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High Street accountants should capitalise on night-time economy

Author: ICAEW Insights

Published: 08 Jul 2021

In a time where remote working is the new norm, town centres need to exploit aspects of life that can’t be experienced from the comfort of a home office by leveraging the night-time economy.

“Recovery from the pandemic poses an opportunity to vastly improve town centres so they marry closer to people’s needs,” said Chris Maidment, Chair of Crawley Town Deal Board. Maidment believes that while the concept of regenerating town centres predates the pandemic, COVID validates a lot of the ideas behind it.

From a planning perspective, decision-makers need to address how people are going to use town centres in the future: how space can be used to its full potential and which problems it will aim to solve. This is where the night-time economy poses an opportunity. 

The night-time economy is defined as economic activity which occurs between the hours of 6pm to 6am and usually (but not always) involves the sale of alcohol for consumption (eg, bars, pubs and restaurants).

How could this benefit High Street accountants?

One of the areas that could really benefit from the night-time economy (minus the alcohol consumption) is the professional services industry, partly because of the new markets that it would create. High Street accountants and lawyers, for example, could attract customers into their places of work by keeping more flexible hours, including making themselves available at later times of the day.

“If accountants and lawyers are open late, then that encourages people to come to a particular place. I think a town that closes down at sort of six, seven, is less attractive to people than a town that extends beyond that,” said Maidment.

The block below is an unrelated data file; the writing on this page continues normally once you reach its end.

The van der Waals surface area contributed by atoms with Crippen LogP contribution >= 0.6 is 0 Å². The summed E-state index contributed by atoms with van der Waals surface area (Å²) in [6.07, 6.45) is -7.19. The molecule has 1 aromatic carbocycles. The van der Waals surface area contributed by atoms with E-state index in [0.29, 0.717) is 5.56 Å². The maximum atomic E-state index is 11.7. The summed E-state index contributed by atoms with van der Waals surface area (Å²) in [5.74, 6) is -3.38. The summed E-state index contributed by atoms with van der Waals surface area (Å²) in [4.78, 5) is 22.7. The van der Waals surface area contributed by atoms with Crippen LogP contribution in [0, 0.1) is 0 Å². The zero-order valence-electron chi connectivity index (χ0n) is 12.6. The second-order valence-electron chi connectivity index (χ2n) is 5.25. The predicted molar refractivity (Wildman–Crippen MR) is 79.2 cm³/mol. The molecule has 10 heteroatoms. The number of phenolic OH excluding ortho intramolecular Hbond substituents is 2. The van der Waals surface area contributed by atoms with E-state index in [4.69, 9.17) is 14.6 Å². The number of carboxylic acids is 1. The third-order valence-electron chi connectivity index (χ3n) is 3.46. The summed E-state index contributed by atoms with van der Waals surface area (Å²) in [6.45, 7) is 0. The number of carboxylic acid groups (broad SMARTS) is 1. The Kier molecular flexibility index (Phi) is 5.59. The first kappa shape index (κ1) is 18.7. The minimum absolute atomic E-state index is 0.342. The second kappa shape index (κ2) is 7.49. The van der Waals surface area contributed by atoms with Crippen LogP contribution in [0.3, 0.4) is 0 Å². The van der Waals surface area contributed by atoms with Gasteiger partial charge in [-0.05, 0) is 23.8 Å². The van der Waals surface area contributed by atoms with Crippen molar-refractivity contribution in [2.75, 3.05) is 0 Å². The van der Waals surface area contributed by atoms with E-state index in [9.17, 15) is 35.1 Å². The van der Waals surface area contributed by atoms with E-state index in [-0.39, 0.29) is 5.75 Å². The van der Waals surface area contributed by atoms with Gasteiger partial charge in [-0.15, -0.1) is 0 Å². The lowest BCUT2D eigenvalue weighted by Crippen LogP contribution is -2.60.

Where the pandemic has turbo-charged the idea of more flexible working, Maidment believes businesses should mirror this effect, move with the times and become more flexible in their offering.

“I think people are looking at more flexible working these days. One of the things that the pandemic has unfortunately brought about is that a lot of people's working days have extended because there isn't that distinction between home and work. I think people are more used to the concept of potential late or early shifts, and perhaps if professional services firms look to codify this they can avoid employees working over their allotted hours?”

This potential shift in working patterns to a more night-time driven economy would give customers the same access to businesses regardless of what time of day they are at work, while firms would avoid missing out on customers who are unable to make it in during standard office hours. This coming together would be beneficial to both parties and potentially boost the economy.

The ‘lost idea of localism’

A night-time economy could also help bring back the lost idea of localism. During the pandemic, social distancing rules closed many stores, some permanently, while others shifted to a more online offering. 

“It's this idea of localism which I think has been driven by COVID - people came to appreciate their local communities more,” said Maidment. 

He believes that with the regeneration of town centres, sectors like retail have an opportunity to use the night-time economy to grow once lockdowns are lifted. Retailers would be able to attract more customers on their way home from work, or after a day of working remotely.

“If you make a vibrant night-time economy, then this tees up an opportunity for retail to link to that. This is why I don’t think retail will necessarily die,” he said. “One of the things a lot of town centres are looking at are more ‘pop-up’ type events during the day - more market stall-type cultural events which enable a much more flexible and real-time offering.

“The pandemic has obviously been disastrous for many people and many businesses, but the recovery has also thrown up a raft of opportunities. Now it's a question of how we can take them forward,” Maidment concluded. 

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